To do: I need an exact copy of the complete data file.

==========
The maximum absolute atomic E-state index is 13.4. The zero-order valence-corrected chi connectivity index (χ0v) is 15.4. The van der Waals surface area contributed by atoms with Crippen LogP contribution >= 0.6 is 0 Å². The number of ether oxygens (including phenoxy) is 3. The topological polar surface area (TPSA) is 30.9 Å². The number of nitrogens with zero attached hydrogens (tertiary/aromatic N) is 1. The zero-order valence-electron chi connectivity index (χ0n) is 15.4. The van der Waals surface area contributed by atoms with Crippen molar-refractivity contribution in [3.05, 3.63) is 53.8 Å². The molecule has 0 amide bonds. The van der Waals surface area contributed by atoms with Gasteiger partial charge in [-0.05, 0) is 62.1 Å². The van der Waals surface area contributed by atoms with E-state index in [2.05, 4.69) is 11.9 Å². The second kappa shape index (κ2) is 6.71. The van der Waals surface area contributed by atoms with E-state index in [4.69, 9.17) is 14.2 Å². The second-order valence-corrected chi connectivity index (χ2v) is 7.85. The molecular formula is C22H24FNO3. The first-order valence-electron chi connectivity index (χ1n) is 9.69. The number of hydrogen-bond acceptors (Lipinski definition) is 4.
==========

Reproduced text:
The maximum absolute atomic E-state index is 13.4. The zero-order valence-corrected chi connectivity index (χ0v) is 15.4. The van der Waals surface area contributed by atoms with Crippen LogP contribution >= 0.6 is 0 Å². The number of ether oxygens (including phenoxy) is 3. The topological polar surface area (TPSA) is 30.9 Å². The number of nitrogens with zero attached hydrogens (tertiary/aromatic N) is 1. The zero-order valence-electron chi connectivity index (χ0n) is 15.4. The van der Waals surface area contributed by atoms with Crippen molar-refractivity contribution in [3.05, 3.63) is 53.8 Å². The molecule has 0 amide bonds. The van der Waals surface area contributed by atoms with Gasteiger partial charge in [-0.05, 0) is 62.1 Å². The van der Waals surface area contributed by atoms with E-state index in [2.05, 4.69) is 11.9 Å². The second kappa shape index (κ2) is 6.71. The van der Waals surface area contributed by atoms with E-state index in [4.69, 9.17) is 14.2 Å². The second-order valence-corrected chi connectivity index (χ2v) is 7.85. The molecular formula is C22H24FNO3. The first-order valence-electron chi connectivity index (χ1n) is 9.69. The number of hydrogen-bond acceptors (Lipinski definition) is 4.